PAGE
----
While many parents expect their 18- and 19-year-old children to go directly from adolescence to the adult life of leaving home and pursuing their own independent life and a marriage relationship, their children are surprising (and confusing) them by embracing their odyssey years: living at home, then wandering, then back home for a time, taking a long time to “play around” with their education before getting serious about preparing for a career, and in general enjoying their youthful freedom. Most parents are convinced they’re kids are wasting their lives when in fact this is the new normal.

The odyssey years actually make a lot of sense. The young “…want the security and stability adulthood brings, but they don’t want to settle into a daily grind. They don’t want to limit their spontaneity or put limits on their dreams.” Parents can support this slower pace with two thoughts: 1) the kids usually turn out better because they don’t force themselves to grow up too fast like earlier generations did, and 2) the parents get to enjoy a similar kind of relaxed state in the “active retirement phase.”

Most odysseys pursue life in what Brooks calls The Group—a small team of friends who help each other through this transition. Members of a Group talk a lot, play together, frequently engage entrepreneurial or work ventures with each other, and fill the role of traditional families during this time of transition. Even odysseys who live at home for a time usually spend much of their time with their Group.

This book is full of numerous other ideas, stories, studies, and commentaries. It is the kind of reading that you simply have to mark up with a highlighter on literally every page.

Whether you agree or disagree with the ideas in this book—or, hopefully, both—it is a great read. Not a good read, but a great one. Some social conservatives may dislike certain things such as the language used by some characters or the easy sexuality of some college students, and some liberals may question the realistic way characters refuse to accept every politically-correct viewpoint in society—but both are accurate portrayals of many people in our current culture.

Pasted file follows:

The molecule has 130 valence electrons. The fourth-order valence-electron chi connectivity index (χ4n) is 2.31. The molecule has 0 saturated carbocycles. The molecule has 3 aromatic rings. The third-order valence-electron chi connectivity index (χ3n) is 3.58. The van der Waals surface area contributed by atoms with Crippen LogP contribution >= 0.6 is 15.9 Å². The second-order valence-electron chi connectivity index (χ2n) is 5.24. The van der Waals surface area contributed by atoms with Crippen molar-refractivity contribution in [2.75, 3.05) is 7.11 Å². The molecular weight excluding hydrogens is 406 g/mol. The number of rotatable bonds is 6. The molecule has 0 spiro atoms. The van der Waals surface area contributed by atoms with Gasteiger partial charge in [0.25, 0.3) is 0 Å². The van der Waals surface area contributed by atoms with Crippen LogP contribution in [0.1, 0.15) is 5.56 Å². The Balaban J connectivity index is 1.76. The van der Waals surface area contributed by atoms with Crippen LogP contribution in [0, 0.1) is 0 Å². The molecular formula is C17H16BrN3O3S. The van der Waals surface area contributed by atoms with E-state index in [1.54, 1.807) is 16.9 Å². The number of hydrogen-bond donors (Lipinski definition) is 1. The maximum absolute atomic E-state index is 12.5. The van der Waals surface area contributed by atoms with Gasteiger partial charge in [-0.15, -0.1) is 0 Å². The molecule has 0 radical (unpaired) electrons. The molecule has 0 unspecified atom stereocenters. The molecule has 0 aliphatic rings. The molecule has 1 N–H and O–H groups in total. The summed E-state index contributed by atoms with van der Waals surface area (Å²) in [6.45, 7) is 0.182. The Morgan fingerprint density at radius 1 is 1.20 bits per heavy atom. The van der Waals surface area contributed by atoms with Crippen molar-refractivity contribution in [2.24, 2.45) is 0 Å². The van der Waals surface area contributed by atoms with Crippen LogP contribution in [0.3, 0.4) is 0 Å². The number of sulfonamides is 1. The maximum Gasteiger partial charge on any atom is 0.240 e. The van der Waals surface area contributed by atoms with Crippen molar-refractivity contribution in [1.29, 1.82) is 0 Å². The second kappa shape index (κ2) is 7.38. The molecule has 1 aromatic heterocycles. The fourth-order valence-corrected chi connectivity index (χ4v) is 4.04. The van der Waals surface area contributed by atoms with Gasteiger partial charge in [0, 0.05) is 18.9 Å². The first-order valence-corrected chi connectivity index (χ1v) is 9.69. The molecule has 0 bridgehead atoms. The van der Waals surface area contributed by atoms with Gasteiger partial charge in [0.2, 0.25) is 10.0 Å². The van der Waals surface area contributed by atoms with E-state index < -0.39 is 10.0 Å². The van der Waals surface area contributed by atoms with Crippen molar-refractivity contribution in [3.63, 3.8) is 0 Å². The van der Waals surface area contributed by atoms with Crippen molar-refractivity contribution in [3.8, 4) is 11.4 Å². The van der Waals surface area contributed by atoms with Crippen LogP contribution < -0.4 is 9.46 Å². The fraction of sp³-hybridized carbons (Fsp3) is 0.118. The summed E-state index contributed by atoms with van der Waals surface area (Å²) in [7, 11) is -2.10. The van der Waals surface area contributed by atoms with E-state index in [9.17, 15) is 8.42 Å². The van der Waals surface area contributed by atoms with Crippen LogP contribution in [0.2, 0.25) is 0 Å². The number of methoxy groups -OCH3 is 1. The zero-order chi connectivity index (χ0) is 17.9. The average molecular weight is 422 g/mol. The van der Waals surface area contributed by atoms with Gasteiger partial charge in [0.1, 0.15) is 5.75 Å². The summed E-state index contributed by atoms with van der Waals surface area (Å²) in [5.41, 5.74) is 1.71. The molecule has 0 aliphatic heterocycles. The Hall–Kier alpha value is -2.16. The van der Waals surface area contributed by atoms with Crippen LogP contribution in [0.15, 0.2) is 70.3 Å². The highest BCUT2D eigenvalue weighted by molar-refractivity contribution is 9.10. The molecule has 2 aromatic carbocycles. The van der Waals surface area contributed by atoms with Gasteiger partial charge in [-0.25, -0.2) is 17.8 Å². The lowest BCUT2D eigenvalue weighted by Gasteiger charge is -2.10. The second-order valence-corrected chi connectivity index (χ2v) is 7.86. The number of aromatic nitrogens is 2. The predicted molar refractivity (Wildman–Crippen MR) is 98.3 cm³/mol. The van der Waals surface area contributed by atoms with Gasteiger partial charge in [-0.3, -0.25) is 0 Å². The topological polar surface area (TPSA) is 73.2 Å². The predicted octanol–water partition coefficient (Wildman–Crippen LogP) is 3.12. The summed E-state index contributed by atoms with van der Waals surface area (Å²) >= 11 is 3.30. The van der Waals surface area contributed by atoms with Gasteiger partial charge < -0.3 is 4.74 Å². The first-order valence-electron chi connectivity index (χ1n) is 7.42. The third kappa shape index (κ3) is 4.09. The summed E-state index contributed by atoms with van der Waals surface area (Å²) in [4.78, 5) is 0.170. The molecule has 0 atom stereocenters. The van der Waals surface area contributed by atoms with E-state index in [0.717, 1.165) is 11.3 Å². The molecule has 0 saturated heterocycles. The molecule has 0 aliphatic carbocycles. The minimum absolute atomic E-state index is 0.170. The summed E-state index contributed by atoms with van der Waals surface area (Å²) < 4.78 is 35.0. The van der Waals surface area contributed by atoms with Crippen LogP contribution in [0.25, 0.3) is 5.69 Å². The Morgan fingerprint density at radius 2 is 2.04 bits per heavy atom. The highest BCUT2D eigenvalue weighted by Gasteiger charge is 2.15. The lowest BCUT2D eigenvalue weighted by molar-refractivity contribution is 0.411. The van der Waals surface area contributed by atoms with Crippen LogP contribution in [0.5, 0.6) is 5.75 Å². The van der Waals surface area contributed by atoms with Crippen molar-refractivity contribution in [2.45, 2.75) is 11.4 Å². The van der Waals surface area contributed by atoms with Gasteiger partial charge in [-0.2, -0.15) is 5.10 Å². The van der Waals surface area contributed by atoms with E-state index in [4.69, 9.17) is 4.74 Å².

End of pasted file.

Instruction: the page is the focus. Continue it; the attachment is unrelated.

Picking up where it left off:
The Social Animal may not remain on the classics list as long as Democracy in America, but it could. At the very least, it is as good a portrayal of modern society as Rousseau’s Emile was in its time. It provides a telling, accurate and profound snapshot of American life at the beginning of the 21st Century. Reading it will help modern Americans know themselves at a much deeper level.

This is a book about many things, including success and happiness as mentioned above. But it is also a classic book on freedom, and on how our society defines freedom in our time. As such, it is an invaluable source to any who care about the future of freedom. Read this book to see where we are, where we are headed, and how we need to change. The Social Animal is required reading for leaders in all sectors and for people from all political persuasions who want to see freedom flourish in the 21st century.

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odemille 133x195 custom The Social AnimalOliver DeMille is a co-founder of the Center for Social Leadership, and a co-creator of Thomas Jefferson Education.

He is the co-author of the New York Times, Wall Street Journal and USA Today bestseller LeaderShift, and author of A Thomas Jefferson Education: Teaching a Generation of Leaders for the 21st Century, and The Coming Aristocracy: Education & the Future of Freedom.

Oliver is dedicated to promoting freedom through leadership education. He and his wife Rachel are raising their eight children in Cedar City, Utah.